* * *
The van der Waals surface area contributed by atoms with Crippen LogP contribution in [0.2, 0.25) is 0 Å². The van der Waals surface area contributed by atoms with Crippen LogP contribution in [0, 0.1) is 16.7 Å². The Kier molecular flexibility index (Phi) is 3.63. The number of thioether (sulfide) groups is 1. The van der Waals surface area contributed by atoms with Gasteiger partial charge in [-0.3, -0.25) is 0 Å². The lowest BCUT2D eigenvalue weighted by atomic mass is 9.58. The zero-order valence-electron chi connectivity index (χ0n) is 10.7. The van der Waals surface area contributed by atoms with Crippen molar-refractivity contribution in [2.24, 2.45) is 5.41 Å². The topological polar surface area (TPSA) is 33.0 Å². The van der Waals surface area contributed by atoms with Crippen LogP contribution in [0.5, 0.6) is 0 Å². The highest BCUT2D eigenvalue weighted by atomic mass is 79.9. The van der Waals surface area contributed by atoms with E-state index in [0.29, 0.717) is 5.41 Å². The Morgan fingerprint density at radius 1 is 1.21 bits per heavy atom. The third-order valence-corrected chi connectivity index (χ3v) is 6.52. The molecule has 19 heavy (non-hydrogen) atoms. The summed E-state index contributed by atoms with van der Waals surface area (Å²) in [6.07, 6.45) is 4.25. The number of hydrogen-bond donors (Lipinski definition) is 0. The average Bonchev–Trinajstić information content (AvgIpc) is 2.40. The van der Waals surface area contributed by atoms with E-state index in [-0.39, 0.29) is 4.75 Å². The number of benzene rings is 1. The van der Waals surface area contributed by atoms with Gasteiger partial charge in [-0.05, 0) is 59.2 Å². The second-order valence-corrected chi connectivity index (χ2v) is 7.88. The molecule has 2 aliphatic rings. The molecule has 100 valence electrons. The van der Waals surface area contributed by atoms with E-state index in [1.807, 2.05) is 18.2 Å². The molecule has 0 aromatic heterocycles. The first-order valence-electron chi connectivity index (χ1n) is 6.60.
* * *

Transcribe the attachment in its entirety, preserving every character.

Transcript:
The van der Waals surface area contributed by atoms with Crippen LogP contribution in [0.2, 0.25) is 0 Å². The van der Waals surface area contributed by atoms with Crippen LogP contribution in [0, 0.1) is 16.7 Å². The Kier molecular flexibility index (Phi) is 3.63. The number of thioether (sulfide) groups is 1. The van der Waals surface area contributed by atoms with Gasteiger partial charge in [-0.3, -0.25) is 0 Å². The lowest BCUT2D eigenvalue weighted by atomic mass is 9.58. The zero-order valence-electron chi connectivity index (χ0n) is 10.7. The van der Waals surface area contributed by atoms with Crippen molar-refractivity contribution in [2.24, 2.45) is 5.41 Å². The topological polar surface area (TPSA) is 33.0 Å². The van der Waals surface area contributed by atoms with Crippen LogP contribution in [0.5, 0.6) is 0 Å². The highest BCUT2D eigenvalue weighted by atomic mass is 79.9. The van der Waals surface area contributed by atoms with E-state index in [0.29, 0.717) is 5.41 Å². The Morgan fingerprint density at radius 1 is 1.21 bits per heavy atom. The third-order valence-corrected chi connectivity index (χ3v) is 6.52. The molecule has 19 heavy (non-hydrogen) atoms. The summed E-state index contributed by atoms with van der Waals surface area (Å²) in [6.07, 6.45) is 4.25. The number of hydrogen-bond donors (Lipinski definition) is 0. The average Bonchev–Trinajstić information content (AvgIpc) is 2.40. The van der Waals surface area contributed by atoms with E-state index in [-0.39, 0.29) is 4.75 Å². The number of benzene rings is 1. The van der Waals surface area contributed by atoms with Gasteiger partial charge in [-0.05, 0) is 59.2 Å². The second-order valence-corrected chi connectivity index (χ2v) is 7.88. The molecule has 2 aliphatic rings. The molecule has 100 valence electrons. The van der Waals surface area contributed by atoms with E-state index in [1.807, 2.05) is 18.2 Å². The molecule has 0 aromatic heterocycles. The first-order valence-electron chi connectivity index (χ1n) is 6.60.